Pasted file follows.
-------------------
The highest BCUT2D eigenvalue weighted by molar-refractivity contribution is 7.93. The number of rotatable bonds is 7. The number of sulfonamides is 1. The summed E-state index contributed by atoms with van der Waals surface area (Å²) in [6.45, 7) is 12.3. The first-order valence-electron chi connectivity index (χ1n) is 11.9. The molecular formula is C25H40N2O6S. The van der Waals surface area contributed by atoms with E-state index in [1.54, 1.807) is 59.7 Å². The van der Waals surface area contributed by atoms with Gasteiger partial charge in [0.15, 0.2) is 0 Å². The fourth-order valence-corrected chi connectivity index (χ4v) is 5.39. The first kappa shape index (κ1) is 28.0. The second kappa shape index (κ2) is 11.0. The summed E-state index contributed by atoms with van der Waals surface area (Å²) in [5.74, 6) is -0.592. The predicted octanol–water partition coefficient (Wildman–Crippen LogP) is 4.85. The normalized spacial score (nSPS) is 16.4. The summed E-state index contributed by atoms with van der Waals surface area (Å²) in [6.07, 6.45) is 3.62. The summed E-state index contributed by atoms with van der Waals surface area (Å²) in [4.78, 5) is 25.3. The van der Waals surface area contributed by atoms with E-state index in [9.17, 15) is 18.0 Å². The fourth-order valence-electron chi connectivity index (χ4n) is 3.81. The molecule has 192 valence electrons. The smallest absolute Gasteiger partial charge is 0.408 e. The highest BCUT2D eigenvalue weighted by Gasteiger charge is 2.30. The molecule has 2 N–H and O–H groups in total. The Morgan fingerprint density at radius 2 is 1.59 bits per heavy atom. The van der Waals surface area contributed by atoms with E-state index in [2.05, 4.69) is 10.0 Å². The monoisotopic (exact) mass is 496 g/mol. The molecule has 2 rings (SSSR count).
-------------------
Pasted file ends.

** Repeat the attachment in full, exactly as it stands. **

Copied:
The highest BCUT2D eigenvalue weighted by molar-refractivity contribution is 7.93. The number of rotatable bonds is 7. The number of sulfonamides is 1. The summed E-state index contributed by atoms with van der Waals surface area (Å²) in [6.45, 7) is 12.3. The first-order valence-electron chi connectivity index (χ1n) is 11.9. The molecular formula is C25H40N2O6S. The van der Waals surface area contributed by atoms with E-state index in [1.54, 1.807) is 59.7 Å². The van der Waals surface area contributed by atoms with Gasteiger partial charge in [0.15, 0.2) is 0 Å². The fourth-order valence-corrected chi connectivity index (χ4v) is 5.39. The first kappa shape index (κ1) is 28.0. The second kappa shape index (κ2) is 11.0. The summed E-state index contributed by atoms with van der Waals surface area (Å²) in [5.74, 6) is -0.592. The predicted octanol–water partition coefficient (Wildman–Crippen LogP) is 4.85. The normalized spacial score (nSPS) is 16.4. The summed E-state index contributed by atoms with van der Waals surface area (Å²) in [6.07, 6.45) is 3.62. The summed E-state index contributed by atoms with van der Waals surface area (Å²) in [4.78, 5) is 25.3. The van der Waals surface area contributed by atoms with E-state index in [9.17, 15) is 18.0 Å². The fourth-order valence-electron chi connectivity index (χ4n) is 3.81. The molecule has 192 valence electrons. The smallest absolute Gasteiger partial charge is 0.408 e. The highest BCUT2D eigenvalue weighted by Gasteiger charge is 2.30. The molecule has 2 N–H and O–H groups in total. The Morgan fingerprint density at radius 2 is 1.59 bits per heavy atom. The van der Waals surface area contributed by atoms with E-state index in [2.05, 4.69) is 10.0 Å². The monoisotopic (exact) mass is 496 g/mol. The molecule has 2 rings (SSSR count).